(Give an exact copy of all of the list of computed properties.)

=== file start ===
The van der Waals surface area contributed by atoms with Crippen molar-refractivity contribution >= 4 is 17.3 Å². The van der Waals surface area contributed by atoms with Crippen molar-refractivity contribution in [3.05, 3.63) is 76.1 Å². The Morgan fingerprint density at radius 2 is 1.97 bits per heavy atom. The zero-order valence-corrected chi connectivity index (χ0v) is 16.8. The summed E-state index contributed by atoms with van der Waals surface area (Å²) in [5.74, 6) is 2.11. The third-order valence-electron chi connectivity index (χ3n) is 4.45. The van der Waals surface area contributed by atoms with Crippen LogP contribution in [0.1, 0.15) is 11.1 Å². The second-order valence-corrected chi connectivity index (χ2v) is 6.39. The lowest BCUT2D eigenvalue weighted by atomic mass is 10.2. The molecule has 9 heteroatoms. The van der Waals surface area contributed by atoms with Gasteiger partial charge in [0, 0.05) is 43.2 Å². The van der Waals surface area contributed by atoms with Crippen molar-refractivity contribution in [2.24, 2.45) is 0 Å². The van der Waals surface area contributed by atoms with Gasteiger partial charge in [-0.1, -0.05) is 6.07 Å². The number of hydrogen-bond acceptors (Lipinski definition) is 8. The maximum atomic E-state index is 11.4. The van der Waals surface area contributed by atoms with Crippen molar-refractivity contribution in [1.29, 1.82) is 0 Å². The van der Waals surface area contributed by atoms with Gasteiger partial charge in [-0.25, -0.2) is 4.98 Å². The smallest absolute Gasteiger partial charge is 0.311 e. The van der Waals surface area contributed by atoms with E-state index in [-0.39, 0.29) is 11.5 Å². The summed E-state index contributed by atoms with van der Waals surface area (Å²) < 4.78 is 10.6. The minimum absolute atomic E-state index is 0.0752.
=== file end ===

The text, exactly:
The van der Waals surface area contributed by atoms with Crippen molar-refractivity contribution >= 4 is 17.3 Å². The van der Waals surface area contributed by atoms with Crippen molar-refractivity contribution in [3.05, 3.63) is 76.1 Å². The Morgan fingerprint density at radius 2 is 1.97 bits per heavy atom. The zero-order valence-corrected chi connectivity index (χ0v) is 16.8. The summed E-state index contributed by atoms with van der Waals surface area (Å²) in [5.74, 6) is 2.11. The third-order valence-electron chi connectivity index (χ3n) is 4.45. The van der Waals surface area contributed by atoms with Crippen LogP contribution in [0.1, 0.15) is 11.1 Å². The second-order valence-corrected chi connectivity index (χ2v) is 6.39. The lowest BCUT2D eigenvalue weighted by atomic mass is 10.2. The molecule has 9 heteroatoms. The van der Waals surface area contributed by atoms with Gasteiger partial charge in [0, 0.05) is 43.2 Å². The van der Waals surface area contributed by atoms with Crippen molar-refractivity contribution in [2.24, 2.45) is 0 Å². The van der Waals surface area contributed by atoms with Gasteiger partial charge in [-0.1, -0.05) is 6.07 Å². The number of hydrogen-bond acceptors (Lipinski definition) is 8. The maximum atomic E-state index is 11.4. The van der Waals surface area contributed by atoms with Crippen molar-refractivity contribution in [1.29, 1.82) is 0 Å². The van der Waals surface area contributed by atoms with Gasteiger partial charge in [-0.25, -0.2) is 4.98 Å². The smallest absolute Gasteiger partial charge is 0.311 e. The van der Waals surface area contributed by atoms with E-state index in [-0.39, 0.29) is 11.5 Å². The summed E-state index contributed by atoms with van der Waals surface area (Å²) < 4.78 is 10.6. The minimum absolute atomic E-state index is 0.0752.